(RNS) Following the lead of Pope John Paul II, Roman Catholic leaders nationwide will apologize this weekend for the sins committed by members of the church against a number of groups, including non-Catholics, homosexuals, Jews and African-Americans.

"We will be looking back to those moments when, through her members, the church was not faithful to herself, to the message of Christ, and it's good for us ... to name those things," said Cardinal Bernard Law of Boston, according to the Associated Press. Law was to hold a prayer service Saturday (March 11) to apologize to Jews, African-Americans, non-Catholics and other groups.

Archbishop Rembert Weakland of Milwaukee and Archbishop Michael Sheehan in Santa Fe will also issue appeals of pardon, the Associated Press reported.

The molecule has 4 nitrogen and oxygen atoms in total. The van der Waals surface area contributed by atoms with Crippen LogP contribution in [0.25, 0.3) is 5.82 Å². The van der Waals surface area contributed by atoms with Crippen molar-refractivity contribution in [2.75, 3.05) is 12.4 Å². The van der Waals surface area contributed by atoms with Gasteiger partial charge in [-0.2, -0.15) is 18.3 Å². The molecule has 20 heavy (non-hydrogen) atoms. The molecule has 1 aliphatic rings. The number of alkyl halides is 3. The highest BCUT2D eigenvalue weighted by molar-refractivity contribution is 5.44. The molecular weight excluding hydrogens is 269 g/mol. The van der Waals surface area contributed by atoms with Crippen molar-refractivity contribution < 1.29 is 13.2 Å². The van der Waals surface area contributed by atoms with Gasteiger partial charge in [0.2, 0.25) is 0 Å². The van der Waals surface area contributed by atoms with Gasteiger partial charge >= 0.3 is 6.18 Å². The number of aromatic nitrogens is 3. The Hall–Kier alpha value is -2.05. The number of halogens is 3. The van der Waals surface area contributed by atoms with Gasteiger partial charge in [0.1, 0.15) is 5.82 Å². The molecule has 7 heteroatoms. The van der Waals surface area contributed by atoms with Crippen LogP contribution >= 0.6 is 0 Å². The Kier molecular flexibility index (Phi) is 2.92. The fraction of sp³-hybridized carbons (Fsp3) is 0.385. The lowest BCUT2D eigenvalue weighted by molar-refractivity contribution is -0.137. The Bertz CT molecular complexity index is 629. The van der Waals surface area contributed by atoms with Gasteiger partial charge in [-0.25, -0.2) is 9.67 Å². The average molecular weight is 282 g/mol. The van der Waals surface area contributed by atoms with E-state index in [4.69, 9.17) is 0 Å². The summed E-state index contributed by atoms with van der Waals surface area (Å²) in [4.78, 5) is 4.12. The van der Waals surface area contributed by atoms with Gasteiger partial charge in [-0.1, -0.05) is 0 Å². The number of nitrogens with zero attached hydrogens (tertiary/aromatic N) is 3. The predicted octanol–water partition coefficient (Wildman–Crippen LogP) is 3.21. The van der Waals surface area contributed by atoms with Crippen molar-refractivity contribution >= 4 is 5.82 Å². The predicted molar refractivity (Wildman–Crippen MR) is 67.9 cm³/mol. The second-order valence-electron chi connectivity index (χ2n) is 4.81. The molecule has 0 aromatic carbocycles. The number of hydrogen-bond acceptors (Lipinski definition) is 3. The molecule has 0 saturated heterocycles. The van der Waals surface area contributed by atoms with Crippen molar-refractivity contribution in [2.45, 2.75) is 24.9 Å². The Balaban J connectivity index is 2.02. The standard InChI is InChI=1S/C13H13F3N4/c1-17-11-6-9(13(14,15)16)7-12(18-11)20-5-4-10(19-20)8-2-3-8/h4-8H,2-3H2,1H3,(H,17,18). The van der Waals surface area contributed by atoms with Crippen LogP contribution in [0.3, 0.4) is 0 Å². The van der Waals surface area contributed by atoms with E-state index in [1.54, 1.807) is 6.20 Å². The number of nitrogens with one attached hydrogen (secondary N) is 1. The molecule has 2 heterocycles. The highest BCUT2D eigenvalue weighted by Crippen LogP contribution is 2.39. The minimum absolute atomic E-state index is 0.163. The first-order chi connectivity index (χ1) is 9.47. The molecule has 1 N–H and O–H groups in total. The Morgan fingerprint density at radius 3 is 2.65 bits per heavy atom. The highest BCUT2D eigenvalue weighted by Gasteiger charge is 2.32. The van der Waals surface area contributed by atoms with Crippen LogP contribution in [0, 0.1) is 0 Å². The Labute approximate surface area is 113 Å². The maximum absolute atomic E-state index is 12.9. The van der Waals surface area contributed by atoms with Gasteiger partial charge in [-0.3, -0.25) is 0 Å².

During a service Friday night (March 10), Sheehan was to ask forgiveness from groups such as other Christians, Native Americans and victims of sexual abuse.

Weakland, Sheehan and Law join church leaders in Colorado and California who have already issued apologies.

On Thursday (March 9), Archbishop Charles J. Chaput in Denver asked Jews to forgive Catholics for, among other things, "the ignorance and prejudice which still exist" against Jews. His letter followed an apology Monday (March 6) by Cardinal Roger Mahony of Los Angeles to homosexuals, members of other faiths and other groups.

"We must continue our many efforts at all levels to bring people together in a spirit of mutual respect and cooperation," said Mahony.

The apologies come at the beginning of the Christian season of Lent -- a 40-day period of contrition. Pope John Paul was to ask forgiveness himself for Catholics on Sunday. During a Day of Pardon Mass in St. Peter's Basilica, the pope was to express regret for past wrongs of the Catholic Church, including the Crusades and the Inquisition.

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